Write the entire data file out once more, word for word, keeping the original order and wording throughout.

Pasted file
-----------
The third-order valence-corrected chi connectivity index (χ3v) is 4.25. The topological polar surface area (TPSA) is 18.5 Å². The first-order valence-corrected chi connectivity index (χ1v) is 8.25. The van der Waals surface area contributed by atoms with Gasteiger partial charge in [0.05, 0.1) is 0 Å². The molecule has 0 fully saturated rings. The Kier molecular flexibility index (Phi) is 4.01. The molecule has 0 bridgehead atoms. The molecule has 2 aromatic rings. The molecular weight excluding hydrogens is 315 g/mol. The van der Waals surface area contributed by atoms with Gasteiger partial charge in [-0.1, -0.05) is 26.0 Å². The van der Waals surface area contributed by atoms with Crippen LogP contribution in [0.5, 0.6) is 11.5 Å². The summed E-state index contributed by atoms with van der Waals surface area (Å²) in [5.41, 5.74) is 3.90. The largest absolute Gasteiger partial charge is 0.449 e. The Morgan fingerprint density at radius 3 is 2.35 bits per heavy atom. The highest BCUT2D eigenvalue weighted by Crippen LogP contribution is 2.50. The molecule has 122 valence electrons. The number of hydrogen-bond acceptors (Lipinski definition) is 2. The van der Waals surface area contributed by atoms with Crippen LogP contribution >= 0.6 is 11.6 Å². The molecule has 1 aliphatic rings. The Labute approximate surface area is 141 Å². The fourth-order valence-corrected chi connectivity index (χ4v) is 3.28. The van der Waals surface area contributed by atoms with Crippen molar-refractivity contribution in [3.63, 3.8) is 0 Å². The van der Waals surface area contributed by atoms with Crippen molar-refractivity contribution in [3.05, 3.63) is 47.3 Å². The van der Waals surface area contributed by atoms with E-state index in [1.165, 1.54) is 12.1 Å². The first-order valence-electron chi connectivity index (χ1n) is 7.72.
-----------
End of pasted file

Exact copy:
The third-order valence-corrected chi connectivity index (χ3v) is 4.25. The topological polar surface area (TPSA) is 18.5 Å². The first-order valence-corrected chi connectivity index (χ1v) is 8.25. The van der Waals surface area contributed by atoms with Gasteiger partial charge in [0.05, 0.1) is 0 Å². The molecule has 0 fully saturated rings. The Kier molecular flexibility index (Phi) is 4.01. The molecule has 0 bridgehead atoms. The molecule has 2 aromatic rings. The molecular weight excluding hydrogens is 315 g/mol. The van der Waals surface area contributed by atoms with Gasteiger partial charge in [-0.1, -0.05) is 26.0 Å². The van der Waals surface area contributed by atoms with Crippen LogP contribution in [0.5, 0.6) is 11.5 Å². The summed E-state index contributed by atoms with van der Waals surface area (Å²) in [5.41, 5.74) is 3.90. The largest absolute Gasteiger partial charge is 0.449 e. The Morgan fingerprint density at radius 3 is 2.35 bits per heavy atom. The highest BCUT2D eigenvalue weighted by Crippen LogP contribution is 2.50. The molecule has 122 valence electrons. The number of hydrogen-bond acceptors (Lipinski definition) is 2. The van der Waals surface area contributed by atoms with Crippen LogP contribution >= 0.6 is 11.6 Å². The molecule has 1 aliphatic rings. The Labute approximate surface area is 141 Å². The fourth-order valence-corrected chi connectivity index (χ4v) is 3.28. The van der Waals surface area contributed by atoms with Crippen molar-refractivity contribution in [3.63, 3.8) is 0 Å². The van der Waals surface area contributed by atoms with Crippen molar-refractivity contribution in [3.05, 3.63) is 47.3 Å². The van der Waals surface area contributed by atoms with E-state index in [1.165, 1.54) is 12.1 Å². The first-order valence-electron chi connectivity index (χ1n) is 7.72.